Changes brought about through the pandemic have put wellbeing at the centre of how we operate as legal practices – but how do we build from there? Start with communication

The events of the past year have offered us all an opportunity to take stock of what is important and to strive to look after ourselves, and each other. While a focus on wellbeing is not new, the physical distance of colleagues, working in isolation over a prolonged period, has put wellbeing at the core of how a law firm operates.

Addressing wellbeing is not a one-off exercise: it requires putting a framework in place that achieves what is best for colleagues, recognising individual needs, while also considering what is best for clients. This article will explore these considerations, as well as how navigating the return to offices plays into mental health and wellbeing considerations.

Time for a system reset

Out of challenge comes the opportunity to make things better. The legal sector has an opportunity to press the system reset button, and to rebuild our working practices, putting wellbeing at the core of what we do. If the past year has taught us anything, it is that the way in which we work can be adapted, even if change was previously thought to be too difficult or too disruptive.

While a focus on mental health and wellbeing is not new, the circumstances in which we find ourselves are. Imposed distances between colleagues, families and friends, working in isolation over a prolonged period, following rules on everyday things that we previously took for granted – these changes have intensified mental health struggles that existed pre-pandemic, and created new challenges for others too.

While the conversation around mental health has opened up considerably, there is always more we can do, particularly in the workplace. Keeping those conversations going is critical. The more open we are, the more barriers we can break down.

Consideration for mental health and wellbeing has to be part of the conversation every step of the way, particularly as we look at the long-term implications of the pandemic for working life. Last month, the BBC reported that almost all 50 of the UK’s biggest employers had confirmed that their workforce would not be brought back to the office full time. A hybrid approach is being considered by many as a long-term option, but does it work for everyone?

For every colleague that is looking forward to the prospect of returning to the office, there will be another who is wary about the use of shared spaces, whether that is working in an office alongside others, or rejoining the home-to-office commute via public transport. Personal situations may have changed too: new responsibilities as carers, relationships, illness or loss, are all factors that impact on an individual’s wellbeing and their ability to function in the same way as they did previously.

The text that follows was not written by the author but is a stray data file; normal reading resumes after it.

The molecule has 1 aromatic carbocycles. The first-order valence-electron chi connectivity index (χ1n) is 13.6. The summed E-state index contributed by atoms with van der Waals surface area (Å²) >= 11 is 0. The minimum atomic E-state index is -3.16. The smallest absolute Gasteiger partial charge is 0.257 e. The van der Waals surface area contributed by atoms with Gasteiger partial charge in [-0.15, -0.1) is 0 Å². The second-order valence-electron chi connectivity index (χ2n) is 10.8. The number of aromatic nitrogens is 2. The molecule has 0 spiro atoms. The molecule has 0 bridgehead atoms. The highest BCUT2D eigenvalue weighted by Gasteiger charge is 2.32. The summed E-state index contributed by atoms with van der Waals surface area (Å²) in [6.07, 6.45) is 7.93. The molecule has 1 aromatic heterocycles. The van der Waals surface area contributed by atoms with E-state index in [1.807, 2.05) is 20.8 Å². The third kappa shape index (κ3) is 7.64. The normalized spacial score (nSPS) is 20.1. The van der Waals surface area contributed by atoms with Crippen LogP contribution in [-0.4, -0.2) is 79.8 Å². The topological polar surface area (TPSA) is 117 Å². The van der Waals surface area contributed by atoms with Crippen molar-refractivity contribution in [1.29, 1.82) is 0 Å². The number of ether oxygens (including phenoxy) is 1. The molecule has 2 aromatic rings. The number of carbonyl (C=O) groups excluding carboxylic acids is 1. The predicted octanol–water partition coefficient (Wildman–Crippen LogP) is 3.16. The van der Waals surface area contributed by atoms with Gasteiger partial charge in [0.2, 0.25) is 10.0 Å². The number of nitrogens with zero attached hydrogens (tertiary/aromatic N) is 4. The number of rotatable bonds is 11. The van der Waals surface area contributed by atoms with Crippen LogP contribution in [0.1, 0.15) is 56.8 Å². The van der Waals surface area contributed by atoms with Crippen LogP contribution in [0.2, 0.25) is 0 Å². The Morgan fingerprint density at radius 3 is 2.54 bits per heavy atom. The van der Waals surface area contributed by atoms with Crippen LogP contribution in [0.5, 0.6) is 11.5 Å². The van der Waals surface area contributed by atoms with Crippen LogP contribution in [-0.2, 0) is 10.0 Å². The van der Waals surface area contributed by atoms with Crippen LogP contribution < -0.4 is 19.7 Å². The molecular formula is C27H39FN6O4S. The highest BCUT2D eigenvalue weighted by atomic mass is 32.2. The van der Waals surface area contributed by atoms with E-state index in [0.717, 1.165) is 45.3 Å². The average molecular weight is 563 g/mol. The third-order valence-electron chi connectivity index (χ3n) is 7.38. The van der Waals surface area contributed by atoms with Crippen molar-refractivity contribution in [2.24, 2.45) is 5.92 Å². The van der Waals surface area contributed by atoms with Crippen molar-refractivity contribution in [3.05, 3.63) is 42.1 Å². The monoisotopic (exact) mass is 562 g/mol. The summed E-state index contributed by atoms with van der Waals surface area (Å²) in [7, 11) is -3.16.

So how can we as a sector move the wellbeing conversation forward? Addressing wellbeing is not a one-off, tick-the-box kind of exercise. It is embedded in our culture and respects our value of care. It means putting a framework in place that guides our policies, and equips our leaders through training and development while recognising and supporting our colleagues’ individual needs.

Communication is key. Listening to each other, and understanding the pressures faced by colleagues, is an important first step. Respecting the needs of individuals while considering how the business can function and what is best for clients, is also key, and will drive developments like policy change and training requirements, as well as some of the more visible contributors to wellbeing in the physical office environment. With that in mind, there isn’t an off-the-shelf framework that will work for all, and it is already evident that lots of different models and solutions are emerging as we plan to return to offices when the Government guidelines allow. What is positive, is the level of engagement between businesses in Scotland, and in particular the legal sector, where firms are happy to share experiences and discuss some of the challenges that we may all face in the weeks and months ahead.

The pandemic has provided an opportunity to break from practices that seemed immovable 12 months ago. We, as a sector, have a responsibility to make these changes. If we take the time to listen to each other, the next steps in the wellbeing journey will be positive ones.

The Author

Emma Newlands is health and wellbeing manager at Brodies LLP

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